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WildcatPhoenix
1st Jul 2010, 14:22
Fair warning to all: this post will contain heretical blasphemy of the highest magnitude.

The skill system from the original Deus Ex gave players a very rewarding combination of FPS and RPG elements. The player could "level up," so to speak, and by combining these improvements with permanent augmentation choices, you could create dozens of different combinations of player "classes." While these classes weren't literal (there was never any system like Mass Effect where you choose a predefined character class: Soldier, Vanguard, etc), the skill system still allowed you to allocate your experience points to whichever field of expertise you chose. Although the potential for balance was there, you could also overload your character to specialize in certain fields: i.e. ninja, heavy gunner, master hacker, aquaman, etc.

The problem with the existing system, however, was that it had no real relation to the player's actions in-game. You could create a character who was a master swimmer with fully upgraded Aqualung augmentation and yet never set foot in the water. Those skill points you earned through exploration or achieving a mission goal usually had nothing to do with actual gameplay.

Eidos Montreal has stated that skills have been removed from DX:HR to emphasize the augmentations. To me, this feels like cutting Deus Ex in half. I know a lot of the skill functionality will be duplicated through augs (i.e.: hacking aug), but the balancing act between skills and augmentations was what made Deus Ex unique. So how could a skill system be implemented and yet have more connection to the player's actions in the game? Simple:

ACTIVATING HERESY MODE:

...follow a system similar to Modern Warfare 2 multiplayer.

OH SNAP!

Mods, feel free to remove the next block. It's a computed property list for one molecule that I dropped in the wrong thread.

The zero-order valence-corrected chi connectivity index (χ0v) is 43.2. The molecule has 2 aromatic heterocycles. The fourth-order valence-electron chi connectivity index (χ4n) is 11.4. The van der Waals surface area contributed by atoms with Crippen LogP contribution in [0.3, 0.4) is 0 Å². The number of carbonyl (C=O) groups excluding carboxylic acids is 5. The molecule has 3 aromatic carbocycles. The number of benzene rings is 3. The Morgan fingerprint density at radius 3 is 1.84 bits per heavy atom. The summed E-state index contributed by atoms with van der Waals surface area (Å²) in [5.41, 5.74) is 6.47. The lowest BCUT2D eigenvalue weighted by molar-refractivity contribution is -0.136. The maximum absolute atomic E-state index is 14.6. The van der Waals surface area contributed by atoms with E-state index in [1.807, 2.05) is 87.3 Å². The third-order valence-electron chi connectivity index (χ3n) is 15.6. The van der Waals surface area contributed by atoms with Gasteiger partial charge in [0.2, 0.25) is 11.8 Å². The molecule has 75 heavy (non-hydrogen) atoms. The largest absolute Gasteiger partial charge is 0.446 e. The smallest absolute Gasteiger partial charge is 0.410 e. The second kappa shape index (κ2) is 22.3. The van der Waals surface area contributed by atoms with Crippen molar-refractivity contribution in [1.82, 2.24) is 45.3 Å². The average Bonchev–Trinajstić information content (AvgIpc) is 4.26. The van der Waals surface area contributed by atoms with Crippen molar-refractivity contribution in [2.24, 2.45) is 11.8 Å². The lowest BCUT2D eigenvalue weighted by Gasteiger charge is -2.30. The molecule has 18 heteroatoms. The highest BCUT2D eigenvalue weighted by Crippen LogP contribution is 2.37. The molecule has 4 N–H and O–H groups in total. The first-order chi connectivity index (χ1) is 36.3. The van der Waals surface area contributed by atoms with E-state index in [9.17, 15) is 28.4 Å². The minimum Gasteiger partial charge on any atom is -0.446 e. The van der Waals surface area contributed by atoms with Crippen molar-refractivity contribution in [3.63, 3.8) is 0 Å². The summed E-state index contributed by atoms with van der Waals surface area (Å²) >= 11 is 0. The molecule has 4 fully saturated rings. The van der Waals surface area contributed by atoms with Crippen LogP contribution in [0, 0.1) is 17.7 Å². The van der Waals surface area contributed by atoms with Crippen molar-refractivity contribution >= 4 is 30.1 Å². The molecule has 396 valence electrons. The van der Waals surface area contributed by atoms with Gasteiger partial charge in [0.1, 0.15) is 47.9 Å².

Seriously though, hear me out. In MW2 multiplayer, if you use a certain "perk" (nee "aug/skill") repeatedly, you earn new abilities or upgrades for that perk. The same goes for equipment: use the M4 repeatedly, you will gain XP as you progress through challenge levels. Difficult achievements (headshots, multikills, melee kills) earn more XP for the player.

Imagine a DX system where a player improves his rifle skill by using a rifle consistently. Or a hacker who gains hacking skill by repeatedly breaking into computer or security systems. This would be a great way to integrate those ridiculous 3rd person attacks EM seems so keen on. At basic levels, Adam would be unable to do the multikill takedown or elaborate acrobatic melee attacks. But the more the player uses melee, the more time he/she invests in sneaking up on opponents, using stealth, the more impressive or lethal attacks he/she can pull off.

Thoughts?

Ashpolt
1st Jul 2010, 15:05
Eh.

I think a hybrid system could work, where non-aug related skills (say, for instance, if lockpicking - if they hadn't removed that) could "level up" the way you suggest, but augs are still improved through standard XP. Personally I loved getting XP for exploring, completing objectives etc, and the system you've proposed doesn't allow for that as it is.

I think putting all the skills into augs is a pretty dumb idea (especially considering the theme of the game is transhumanism vs "standard" humans - imagine if you'd been given the choice over whether to get upgraded or not, and hence could've poured points into either augs or standard "human" skills, or a mix of both - how great would that be? And how fitting with the plot?) but in all honesty, it's hardly the worst of EM's decisions. At least they've kept experience in there nominally, even if in practice it'll work pretty much just like Invisible War's upgrade system.